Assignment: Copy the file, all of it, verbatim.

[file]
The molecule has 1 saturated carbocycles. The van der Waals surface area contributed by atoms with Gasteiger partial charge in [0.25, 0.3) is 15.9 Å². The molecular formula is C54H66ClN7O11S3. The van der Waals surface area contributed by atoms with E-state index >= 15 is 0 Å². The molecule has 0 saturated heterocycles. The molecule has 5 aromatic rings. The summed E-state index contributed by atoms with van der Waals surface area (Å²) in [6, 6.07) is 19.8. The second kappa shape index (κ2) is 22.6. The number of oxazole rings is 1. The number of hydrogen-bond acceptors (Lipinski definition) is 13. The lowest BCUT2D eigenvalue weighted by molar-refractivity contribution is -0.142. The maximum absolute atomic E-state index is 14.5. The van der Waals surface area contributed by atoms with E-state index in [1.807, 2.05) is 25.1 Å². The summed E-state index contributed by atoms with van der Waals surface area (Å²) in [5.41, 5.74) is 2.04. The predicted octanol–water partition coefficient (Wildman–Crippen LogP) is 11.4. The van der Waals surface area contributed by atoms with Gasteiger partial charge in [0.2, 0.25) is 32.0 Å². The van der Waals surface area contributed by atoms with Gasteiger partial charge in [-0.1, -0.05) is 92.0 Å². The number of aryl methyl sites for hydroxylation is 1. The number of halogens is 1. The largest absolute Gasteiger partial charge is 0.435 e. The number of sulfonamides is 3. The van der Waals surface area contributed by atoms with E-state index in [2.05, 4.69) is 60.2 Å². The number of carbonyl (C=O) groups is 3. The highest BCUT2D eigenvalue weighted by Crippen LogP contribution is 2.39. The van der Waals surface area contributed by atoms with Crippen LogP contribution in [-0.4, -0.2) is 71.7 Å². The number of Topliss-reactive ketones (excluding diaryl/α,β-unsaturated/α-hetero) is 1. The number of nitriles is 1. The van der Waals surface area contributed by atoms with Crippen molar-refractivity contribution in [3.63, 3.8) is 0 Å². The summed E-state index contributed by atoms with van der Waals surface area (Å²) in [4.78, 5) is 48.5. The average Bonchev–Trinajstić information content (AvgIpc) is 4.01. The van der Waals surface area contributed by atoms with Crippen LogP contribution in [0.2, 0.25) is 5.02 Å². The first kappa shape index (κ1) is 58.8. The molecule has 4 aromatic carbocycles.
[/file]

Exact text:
The molecule has 1 saturated carbocycles. The van der Waals surface area contributed by atoms with Gasteiger partial charge in [0.25, 0.3) is 15.9 Å². The molecular formula is C54H66ClN7O11S3. The van der Waals surface area contributed by atoms with E-state index >= 15 is 0 Å². The molecule has 0 saturated heterocycles. The molecule has 5 aromatic rings. The summed E-state index contributed by atoms with van der Waals surface area (Å²) in [6, 6.07) is 19.8. The second kappa shape index (κ2) is 22.6. The number of oxazole rings is 1. The number of hydrogen-bond acceptors (Lipinski definition) is 13. The lowest BCUT2D eigenvalue weighted by molar-refractivity contribution is -0.142. The maximum absolute atomic E-state index is 14.5. The van der Waals surface area contributed by atoms with E-state index in [1.807, 2.05) is 25.1 Å². The summed E-state index contributed by atoms with van der Waals surface area (Å²) in [5.41, 5.74) is 2.04. The predicted octanol–water partition coefficient (Wildman–Crippen LogP) is 11.4. The van der Waals surface area contributed by atoms with Gasteiger partial charge in [0.2, 0.25) is 32.0 Å². The van der Waals surface area contributed by atoms with Gasteiger partial charge in [-0.1, -0.05) is 92.0 Å². The number of aryl methyl sites for hydroxylation is 1. The number of halogens is 1. The largest absolute Gasteiger partial charge is 0.435 e. The number of sulfonamides is 3. The van der Waals surface area contributed by atoms with E-state index in [2.05, 4.69) is 60.2 Å². The number of carbonyl (C=O) groups is 3. The highest BCUT2D eigenvalue weighted by Crippen LogP contribution is 2.39. The van der Waals surface area contributed by atoms with Crippen LogP contribution in [-0.4, -0.2) is 71.7 Å². The number of Topliss-reactive ketones (excluding diaryl/α,β-unsaturated/α-hetero) is 1. The number of nitriles is 1. The van der Waals surface area contributed by atoms with Crippen molar-refractivity contribution in [3.63, 3.8) is 0 Å². The summed E-state index contributed by atoms with van der Waals surface area (Å²) in [4.78, 5) is 48.5. The average Bonchev–Trinajstić information content (AvgIpc) is 4.01. The van der Waals surface area contributed by atoms with Crippen LogP contribution in [0.2, 0.25) is 5.02 Å². The first kappa shape index (κ1) is 58.8. The molecule has 4 aromatic carbocycles.